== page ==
One features an incumbent who insists, “I love my job and I ain’t going anywhere.”
The other involves a likely victor who won’t even agree to be interviewed.
The campaigns for Cook County treasurer and clerk are getting minimal attention this election cycle.
Still, when it’s all over, Cook County will have a new clerk for the first time in more than a quarter century. The only candidate in the race at the moment is Cook County Recorder of Deeds Karen Yarbrough.
And unless challenger Peter Gariepy has his way, Maria Pappas could be on track for another term as treasurer.
“I will probably get carried out of there on an ambulance when I’m 90,” Pappas, 68, said.
The Democrats are all seeking their parties’ formal nominations March 20.
Yarbrough, 67, refused through a spokesman to be interviewed by the Chicago Sun-Times.
On her website, she promises her first act as clerk would be to audit the voting systems. Among her stated priorities are cybersecurity and the “smart integration” of the clerk and recorder offices, which voters have decided to merge.
However, she has been dogged by claims of patronage and $12,000 spent in 2017 for a weekend resort getaway for her top staffers in Lake Geneva, Wisconsin.
Jan Kowalski McDonald, 54, also tried to run for clerk. But records show the Cook County Officers Electoral Board removed her from the ballot following a challenge to her nominating petitions. A clerk spokesman said Tuesday her name will be on the ballot but she is not currently eligible to win the office. She has asked U.S. District Judge John J. Tharp to intervene.
The clerk’s job opened up after incumbent David Orr announced he would not seek another term.
No Republican is seeking the office, according to the clerk’s office, nor is any Republican seeking the office of treasurer, although party leaders can appoint nominees before the November election.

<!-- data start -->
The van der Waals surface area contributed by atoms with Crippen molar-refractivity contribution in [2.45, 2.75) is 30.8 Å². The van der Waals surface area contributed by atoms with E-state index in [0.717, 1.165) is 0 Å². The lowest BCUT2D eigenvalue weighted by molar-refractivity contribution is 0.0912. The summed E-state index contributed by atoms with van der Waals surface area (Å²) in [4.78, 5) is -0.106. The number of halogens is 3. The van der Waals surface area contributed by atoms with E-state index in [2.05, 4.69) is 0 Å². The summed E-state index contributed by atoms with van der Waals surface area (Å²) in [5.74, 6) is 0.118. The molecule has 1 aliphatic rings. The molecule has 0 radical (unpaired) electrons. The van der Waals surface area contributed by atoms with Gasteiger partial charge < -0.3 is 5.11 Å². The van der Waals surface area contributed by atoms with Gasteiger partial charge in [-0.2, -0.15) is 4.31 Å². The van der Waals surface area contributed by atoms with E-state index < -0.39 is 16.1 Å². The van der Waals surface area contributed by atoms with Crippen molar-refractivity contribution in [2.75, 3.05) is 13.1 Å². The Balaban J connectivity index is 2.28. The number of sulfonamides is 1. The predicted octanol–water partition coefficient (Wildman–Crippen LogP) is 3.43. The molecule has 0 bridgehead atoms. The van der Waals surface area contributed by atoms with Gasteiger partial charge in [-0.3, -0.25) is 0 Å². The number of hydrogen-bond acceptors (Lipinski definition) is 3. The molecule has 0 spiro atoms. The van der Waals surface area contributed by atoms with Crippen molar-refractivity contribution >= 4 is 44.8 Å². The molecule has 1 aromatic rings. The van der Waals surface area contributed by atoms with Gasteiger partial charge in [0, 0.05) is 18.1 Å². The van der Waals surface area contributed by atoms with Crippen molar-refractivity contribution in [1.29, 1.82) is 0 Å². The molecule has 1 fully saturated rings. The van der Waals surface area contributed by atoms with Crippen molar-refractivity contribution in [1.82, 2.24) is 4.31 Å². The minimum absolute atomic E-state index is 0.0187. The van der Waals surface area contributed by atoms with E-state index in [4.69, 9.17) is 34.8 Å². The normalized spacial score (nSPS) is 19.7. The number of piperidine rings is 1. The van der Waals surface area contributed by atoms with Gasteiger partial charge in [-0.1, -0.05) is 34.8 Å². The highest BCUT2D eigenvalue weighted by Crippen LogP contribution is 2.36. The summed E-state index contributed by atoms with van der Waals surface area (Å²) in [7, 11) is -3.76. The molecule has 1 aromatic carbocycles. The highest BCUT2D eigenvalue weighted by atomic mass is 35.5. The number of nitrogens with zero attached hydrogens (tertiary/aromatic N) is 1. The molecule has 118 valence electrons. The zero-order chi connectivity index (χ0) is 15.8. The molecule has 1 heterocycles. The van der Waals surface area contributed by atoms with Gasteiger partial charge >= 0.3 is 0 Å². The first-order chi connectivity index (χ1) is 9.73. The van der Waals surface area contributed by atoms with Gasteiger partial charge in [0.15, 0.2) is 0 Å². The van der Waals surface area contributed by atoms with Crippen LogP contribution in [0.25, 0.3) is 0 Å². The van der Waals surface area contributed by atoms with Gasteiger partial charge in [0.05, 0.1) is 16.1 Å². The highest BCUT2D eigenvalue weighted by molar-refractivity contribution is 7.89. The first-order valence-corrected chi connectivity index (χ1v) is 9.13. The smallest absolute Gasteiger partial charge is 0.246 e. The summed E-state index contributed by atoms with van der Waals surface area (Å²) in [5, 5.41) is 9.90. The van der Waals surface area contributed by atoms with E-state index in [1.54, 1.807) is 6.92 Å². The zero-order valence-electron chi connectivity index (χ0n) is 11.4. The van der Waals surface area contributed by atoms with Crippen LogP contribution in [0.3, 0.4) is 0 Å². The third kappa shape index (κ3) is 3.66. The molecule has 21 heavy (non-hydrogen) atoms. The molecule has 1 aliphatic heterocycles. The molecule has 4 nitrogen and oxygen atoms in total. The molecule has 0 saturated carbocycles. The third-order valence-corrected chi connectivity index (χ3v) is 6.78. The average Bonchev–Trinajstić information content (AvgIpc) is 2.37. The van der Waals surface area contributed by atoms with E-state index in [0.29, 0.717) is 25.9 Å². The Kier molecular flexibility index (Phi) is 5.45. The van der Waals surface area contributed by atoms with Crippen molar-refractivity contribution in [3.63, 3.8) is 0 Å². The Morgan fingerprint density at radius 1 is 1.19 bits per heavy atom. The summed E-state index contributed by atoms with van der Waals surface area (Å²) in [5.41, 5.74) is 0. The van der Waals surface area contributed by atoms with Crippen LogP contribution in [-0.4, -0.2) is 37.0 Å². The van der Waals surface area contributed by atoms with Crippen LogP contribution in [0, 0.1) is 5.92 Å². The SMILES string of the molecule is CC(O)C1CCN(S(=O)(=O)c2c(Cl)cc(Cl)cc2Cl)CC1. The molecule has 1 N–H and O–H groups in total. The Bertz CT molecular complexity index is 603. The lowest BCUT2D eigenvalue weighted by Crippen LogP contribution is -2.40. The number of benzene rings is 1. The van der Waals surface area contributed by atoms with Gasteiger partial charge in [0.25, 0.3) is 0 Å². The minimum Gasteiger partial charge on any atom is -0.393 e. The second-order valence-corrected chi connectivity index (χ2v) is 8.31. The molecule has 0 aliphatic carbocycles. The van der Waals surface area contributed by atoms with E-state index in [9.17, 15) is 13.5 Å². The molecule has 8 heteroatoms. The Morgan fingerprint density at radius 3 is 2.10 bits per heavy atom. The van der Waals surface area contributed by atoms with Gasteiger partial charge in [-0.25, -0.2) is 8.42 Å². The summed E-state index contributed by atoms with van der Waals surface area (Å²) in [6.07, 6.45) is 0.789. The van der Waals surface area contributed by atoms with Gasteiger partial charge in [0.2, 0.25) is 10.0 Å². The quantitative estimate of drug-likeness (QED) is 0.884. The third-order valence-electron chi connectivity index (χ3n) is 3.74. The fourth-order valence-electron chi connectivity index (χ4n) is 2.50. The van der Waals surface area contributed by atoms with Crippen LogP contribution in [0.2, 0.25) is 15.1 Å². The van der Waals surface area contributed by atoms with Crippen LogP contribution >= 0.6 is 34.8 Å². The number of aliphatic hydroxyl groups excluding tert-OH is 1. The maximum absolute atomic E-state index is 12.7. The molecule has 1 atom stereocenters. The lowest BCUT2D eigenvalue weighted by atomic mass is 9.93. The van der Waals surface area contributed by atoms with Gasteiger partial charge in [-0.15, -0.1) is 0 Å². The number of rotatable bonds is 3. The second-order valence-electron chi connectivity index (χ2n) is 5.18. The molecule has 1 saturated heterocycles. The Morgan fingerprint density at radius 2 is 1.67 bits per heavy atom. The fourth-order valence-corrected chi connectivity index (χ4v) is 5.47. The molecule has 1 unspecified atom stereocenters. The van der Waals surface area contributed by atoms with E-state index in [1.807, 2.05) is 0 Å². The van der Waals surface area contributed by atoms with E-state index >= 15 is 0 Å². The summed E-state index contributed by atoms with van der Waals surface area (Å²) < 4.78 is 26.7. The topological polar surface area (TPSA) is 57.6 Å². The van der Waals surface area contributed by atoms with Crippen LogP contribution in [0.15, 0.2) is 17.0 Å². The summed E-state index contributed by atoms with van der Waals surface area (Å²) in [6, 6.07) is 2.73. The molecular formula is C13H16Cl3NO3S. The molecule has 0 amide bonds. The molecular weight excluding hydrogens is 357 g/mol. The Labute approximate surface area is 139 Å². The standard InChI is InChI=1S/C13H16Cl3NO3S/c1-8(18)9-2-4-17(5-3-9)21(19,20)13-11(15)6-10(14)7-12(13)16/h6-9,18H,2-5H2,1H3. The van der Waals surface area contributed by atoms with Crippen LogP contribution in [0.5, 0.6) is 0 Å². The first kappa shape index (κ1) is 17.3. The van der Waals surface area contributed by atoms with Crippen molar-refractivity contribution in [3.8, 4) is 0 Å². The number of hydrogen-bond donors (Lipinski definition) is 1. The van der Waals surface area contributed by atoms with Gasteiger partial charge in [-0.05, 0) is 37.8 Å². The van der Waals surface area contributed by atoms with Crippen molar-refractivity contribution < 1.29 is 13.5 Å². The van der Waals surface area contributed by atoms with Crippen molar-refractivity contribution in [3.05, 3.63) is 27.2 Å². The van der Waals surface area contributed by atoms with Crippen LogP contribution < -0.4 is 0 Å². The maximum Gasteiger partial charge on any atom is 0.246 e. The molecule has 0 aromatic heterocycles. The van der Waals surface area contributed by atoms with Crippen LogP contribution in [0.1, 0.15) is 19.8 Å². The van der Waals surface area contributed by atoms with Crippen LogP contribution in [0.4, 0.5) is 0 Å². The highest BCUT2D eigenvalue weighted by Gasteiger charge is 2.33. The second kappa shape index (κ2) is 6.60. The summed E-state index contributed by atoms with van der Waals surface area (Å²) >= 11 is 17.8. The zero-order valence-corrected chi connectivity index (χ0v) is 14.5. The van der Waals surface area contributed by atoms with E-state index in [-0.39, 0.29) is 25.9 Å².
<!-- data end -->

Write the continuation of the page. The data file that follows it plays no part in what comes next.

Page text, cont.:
That means Gariepy, 35, is the only person currently standing between Pappas and another term. Gariepy says the treasurer’s office should act as a check on the assessor’s office. He also wants to put more detail on property tax bills about how money is being spent — which means drilling down into the budgets of other governmental agencies to determine where the dollars are going.
“If any bill is going to rise, you need to provide people with additional detail,” Gariepy said.
Gariepy has also succeeded in making noise about a policy in the treasurer’s office that requires women — not men — to wear smocks. Gariepy has promised to end that policy. Pappas told the Sun-Times “we’re going to sit down and I’m going to let them decide what they want to do.” Still, she insists her office will have a uniform.
“It’s a bank,” Pappas said. “It’s not a free for all.”
Pappas said she has turned the office around technologically since she first became treasurer in 1998. More than 100 languages are available on her website. During the push to prepay property taxes at the end of 2017, she said her office collected $758 million from 126,000 people. She said more people than ever want to be able to pay taxes electronically, and she said, “we are ready for that.”
But she insisted — repeatedly — that no one is going to push her out of office, telling the Sun-Times that “I love my job and I ain’t going anywhere.”
“Just the thought of anybody thinking that I’m going to leave because I’m old, fat and ugly — ain’t happening,” Pappas said.